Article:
Indian, Chinese and American armed forces are among several around the world doling out mobile-based video games to keep their soldiers entertained and enemies petrified.
The Indian Air Force recently launched the Phase II of its 3D Mobile Air Combat game, ‘Guardians of the Skies’ (GOTS) on the android, iOS and windows mobile app stores on December 11.
GOTS takes the player to a simulated world, wherein the player becomes the part of Air Force engaging in air combat operations against a fictitious country called Zaruzia. The player undergoes flying training and subsequently gets engaged in combat missions in various aircraft types of the IAF fighters including Sukhoi 30 and MiG 29 as well as transport and helicopters.
Similarly, to mark the 65th anniversary of the People’s Liberation Army Air Force, China announced the launch of a mobile game called, Golden Helmet.
The Golden Helmet is a series of air combat exercises in China, where the best pilot is awarded a golden helmet.
Chinese ‘red games’, a popular genre in the country, are made to educate players as well as entertaining them, by depicting Chinese successes. They are one of the countries three largest game genres, alongside martial arts fantasy and historical fantasy, though are seeing a decline in popularity, according to the Independent.
In 2013, the US Air Force released a Massive Mulitplayer Online Role Playing Game (MMORPG) video game in collaboration with Vision-Strike-Ware.com, LLC.
According to the official website, it is “the first Air Force Game ever where you can experience being an Airman in the United States Air Force and work your way up the ranks of command.
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And earlier this year, the US Navy Alcohol and Drug Abuse Prevention (NADAP) Office released a mobile game March 3 as part of the Keep What You've Earned campaign.
"Pier Pressure" was designed to promote responsible drinking among Sailors by incorporating real-life choices in an entertaining work-and-play scenario. The app also enables all Sailors to have important alcohol-related resources at their fingertips 24/7, including a blood alcohol content (BAC) calculator and local taxi search.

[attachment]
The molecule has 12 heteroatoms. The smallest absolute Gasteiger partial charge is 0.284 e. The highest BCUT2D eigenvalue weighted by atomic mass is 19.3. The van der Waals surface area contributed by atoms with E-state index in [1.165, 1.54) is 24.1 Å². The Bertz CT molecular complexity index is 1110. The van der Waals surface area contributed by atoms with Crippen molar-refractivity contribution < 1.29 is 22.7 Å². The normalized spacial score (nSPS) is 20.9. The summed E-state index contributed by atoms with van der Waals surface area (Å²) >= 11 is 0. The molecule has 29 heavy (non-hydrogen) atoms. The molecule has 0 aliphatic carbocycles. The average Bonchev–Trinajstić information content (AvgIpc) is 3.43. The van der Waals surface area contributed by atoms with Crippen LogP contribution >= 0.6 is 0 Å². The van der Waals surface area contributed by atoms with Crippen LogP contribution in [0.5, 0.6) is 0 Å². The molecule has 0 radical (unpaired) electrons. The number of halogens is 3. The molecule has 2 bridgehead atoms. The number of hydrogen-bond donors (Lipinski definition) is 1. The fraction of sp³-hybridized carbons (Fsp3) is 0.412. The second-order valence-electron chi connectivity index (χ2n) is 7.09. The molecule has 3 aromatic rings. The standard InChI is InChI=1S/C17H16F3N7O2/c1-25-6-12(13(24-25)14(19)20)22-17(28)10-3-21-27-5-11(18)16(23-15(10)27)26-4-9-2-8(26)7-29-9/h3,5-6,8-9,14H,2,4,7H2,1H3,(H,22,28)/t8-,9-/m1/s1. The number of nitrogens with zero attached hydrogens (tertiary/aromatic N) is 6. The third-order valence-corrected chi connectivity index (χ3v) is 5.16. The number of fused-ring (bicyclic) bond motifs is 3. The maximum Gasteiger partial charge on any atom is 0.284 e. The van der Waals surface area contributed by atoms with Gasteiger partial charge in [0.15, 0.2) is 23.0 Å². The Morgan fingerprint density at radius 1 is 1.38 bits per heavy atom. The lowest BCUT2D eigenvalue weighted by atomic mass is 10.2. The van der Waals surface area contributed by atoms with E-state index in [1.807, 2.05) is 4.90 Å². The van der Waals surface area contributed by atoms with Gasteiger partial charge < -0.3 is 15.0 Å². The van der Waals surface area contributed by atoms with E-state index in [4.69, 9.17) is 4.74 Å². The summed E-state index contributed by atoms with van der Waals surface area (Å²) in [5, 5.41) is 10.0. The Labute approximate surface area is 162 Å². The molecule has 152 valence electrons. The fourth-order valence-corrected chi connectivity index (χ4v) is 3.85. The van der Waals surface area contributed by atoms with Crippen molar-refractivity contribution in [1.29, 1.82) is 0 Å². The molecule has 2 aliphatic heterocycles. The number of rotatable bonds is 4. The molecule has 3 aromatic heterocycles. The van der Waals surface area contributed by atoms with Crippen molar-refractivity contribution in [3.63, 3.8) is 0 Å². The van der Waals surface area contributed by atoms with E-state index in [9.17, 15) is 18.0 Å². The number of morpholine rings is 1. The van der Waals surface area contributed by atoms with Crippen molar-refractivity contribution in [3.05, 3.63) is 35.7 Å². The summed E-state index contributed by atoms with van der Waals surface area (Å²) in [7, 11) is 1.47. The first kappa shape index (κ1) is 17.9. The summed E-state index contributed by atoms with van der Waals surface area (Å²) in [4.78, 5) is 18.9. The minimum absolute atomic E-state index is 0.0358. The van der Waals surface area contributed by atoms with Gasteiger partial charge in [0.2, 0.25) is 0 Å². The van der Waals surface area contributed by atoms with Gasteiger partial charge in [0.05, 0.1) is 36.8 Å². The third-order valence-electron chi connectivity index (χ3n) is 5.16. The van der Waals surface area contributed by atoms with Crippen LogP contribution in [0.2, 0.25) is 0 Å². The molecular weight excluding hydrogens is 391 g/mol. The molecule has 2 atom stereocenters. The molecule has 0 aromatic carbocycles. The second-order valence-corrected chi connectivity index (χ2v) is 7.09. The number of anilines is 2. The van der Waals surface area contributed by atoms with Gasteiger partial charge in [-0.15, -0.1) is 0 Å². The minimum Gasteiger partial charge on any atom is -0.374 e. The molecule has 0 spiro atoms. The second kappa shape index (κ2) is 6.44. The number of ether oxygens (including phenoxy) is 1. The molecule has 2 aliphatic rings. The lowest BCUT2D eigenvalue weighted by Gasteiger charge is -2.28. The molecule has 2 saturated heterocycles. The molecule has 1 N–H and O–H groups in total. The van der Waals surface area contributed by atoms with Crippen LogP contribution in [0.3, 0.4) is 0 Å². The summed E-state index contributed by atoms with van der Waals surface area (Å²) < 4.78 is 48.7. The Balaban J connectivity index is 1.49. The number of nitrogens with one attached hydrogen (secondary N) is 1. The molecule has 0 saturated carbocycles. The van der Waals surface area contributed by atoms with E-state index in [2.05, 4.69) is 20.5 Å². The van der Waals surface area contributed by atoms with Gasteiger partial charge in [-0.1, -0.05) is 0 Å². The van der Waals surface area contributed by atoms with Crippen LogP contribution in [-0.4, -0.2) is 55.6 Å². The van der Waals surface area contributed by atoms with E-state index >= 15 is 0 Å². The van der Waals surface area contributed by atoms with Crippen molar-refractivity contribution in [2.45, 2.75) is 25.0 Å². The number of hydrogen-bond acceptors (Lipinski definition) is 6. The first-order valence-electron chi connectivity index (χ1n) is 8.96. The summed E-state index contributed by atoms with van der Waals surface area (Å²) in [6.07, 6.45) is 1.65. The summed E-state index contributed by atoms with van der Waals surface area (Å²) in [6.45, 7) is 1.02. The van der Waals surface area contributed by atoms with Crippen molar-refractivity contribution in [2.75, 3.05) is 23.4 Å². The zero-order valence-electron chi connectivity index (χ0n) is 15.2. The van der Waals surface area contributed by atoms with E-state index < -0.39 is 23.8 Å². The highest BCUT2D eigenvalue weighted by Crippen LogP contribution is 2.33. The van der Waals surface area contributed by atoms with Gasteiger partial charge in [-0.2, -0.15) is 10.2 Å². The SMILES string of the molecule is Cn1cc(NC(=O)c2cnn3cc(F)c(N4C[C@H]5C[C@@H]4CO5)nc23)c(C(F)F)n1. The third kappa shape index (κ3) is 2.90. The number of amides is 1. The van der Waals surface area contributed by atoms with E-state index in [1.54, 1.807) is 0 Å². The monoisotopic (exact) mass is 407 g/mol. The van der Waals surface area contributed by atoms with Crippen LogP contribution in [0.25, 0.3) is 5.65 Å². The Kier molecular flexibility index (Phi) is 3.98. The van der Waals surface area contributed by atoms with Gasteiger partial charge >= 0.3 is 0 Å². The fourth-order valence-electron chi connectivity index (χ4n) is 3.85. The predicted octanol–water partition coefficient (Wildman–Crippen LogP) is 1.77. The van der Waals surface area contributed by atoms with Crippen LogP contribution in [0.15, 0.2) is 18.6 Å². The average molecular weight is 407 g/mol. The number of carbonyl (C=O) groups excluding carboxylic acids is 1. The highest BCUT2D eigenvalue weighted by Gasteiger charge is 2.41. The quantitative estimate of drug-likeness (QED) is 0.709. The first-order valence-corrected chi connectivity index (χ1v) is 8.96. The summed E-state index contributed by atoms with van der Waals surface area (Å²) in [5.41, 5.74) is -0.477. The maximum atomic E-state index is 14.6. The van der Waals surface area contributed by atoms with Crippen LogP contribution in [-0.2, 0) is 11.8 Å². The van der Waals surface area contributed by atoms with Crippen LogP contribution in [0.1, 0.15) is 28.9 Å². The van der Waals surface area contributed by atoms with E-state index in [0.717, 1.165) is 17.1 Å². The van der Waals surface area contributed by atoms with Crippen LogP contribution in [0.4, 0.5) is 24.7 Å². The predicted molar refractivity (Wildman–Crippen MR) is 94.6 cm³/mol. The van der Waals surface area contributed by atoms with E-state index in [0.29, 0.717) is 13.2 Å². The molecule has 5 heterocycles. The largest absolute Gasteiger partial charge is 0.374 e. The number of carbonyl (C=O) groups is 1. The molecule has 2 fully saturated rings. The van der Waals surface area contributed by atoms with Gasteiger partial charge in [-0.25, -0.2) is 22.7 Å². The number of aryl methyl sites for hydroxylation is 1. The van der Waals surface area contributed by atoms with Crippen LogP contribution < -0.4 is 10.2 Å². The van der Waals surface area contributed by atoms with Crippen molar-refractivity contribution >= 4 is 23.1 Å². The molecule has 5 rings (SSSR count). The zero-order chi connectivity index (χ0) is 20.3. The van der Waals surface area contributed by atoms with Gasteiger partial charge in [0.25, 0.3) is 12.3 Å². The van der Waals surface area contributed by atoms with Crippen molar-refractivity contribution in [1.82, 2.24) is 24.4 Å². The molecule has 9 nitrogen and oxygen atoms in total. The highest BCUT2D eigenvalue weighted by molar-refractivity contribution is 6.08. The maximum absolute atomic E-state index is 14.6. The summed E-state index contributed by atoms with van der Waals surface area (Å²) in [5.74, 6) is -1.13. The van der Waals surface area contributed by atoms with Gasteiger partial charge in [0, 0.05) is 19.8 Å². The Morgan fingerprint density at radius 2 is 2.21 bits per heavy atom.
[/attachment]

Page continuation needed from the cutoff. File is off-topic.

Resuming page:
"In the game, the choices you make at the bar affect your skill level at work the next day, which in turn affects your player's evaluation reports," said Mike Aukerman, Alcohol Program Manager at NADAP. "Just like in real life, smart drinking choices help advance your career, while poor choices can get you separated from the Navy-a.k.a. game over."
It was revealed in 2008 that the US Army created a video game unit and planned to invest $50 million over a course o five years on games and gaming systems designed to prepare soldiers for combat.
Lt. Col. Gary Stephens, product manager for air and ground tactical trainers at Project Executive Office — Simulation Training and Instrumentation told Star and Stripes that the $50 million has been approved for a "games for training" program starting in 2010.
"The Army takes this seriously," Stephens said of PEO-STRI and its Army gaming unit, which will handle military video game requirements.
"We own gaming for the Army — from requirements through procurement.”
According to various reports, the multibillion-dollar industry game developing industry could compete with Hollywood in terms of sales and even employment.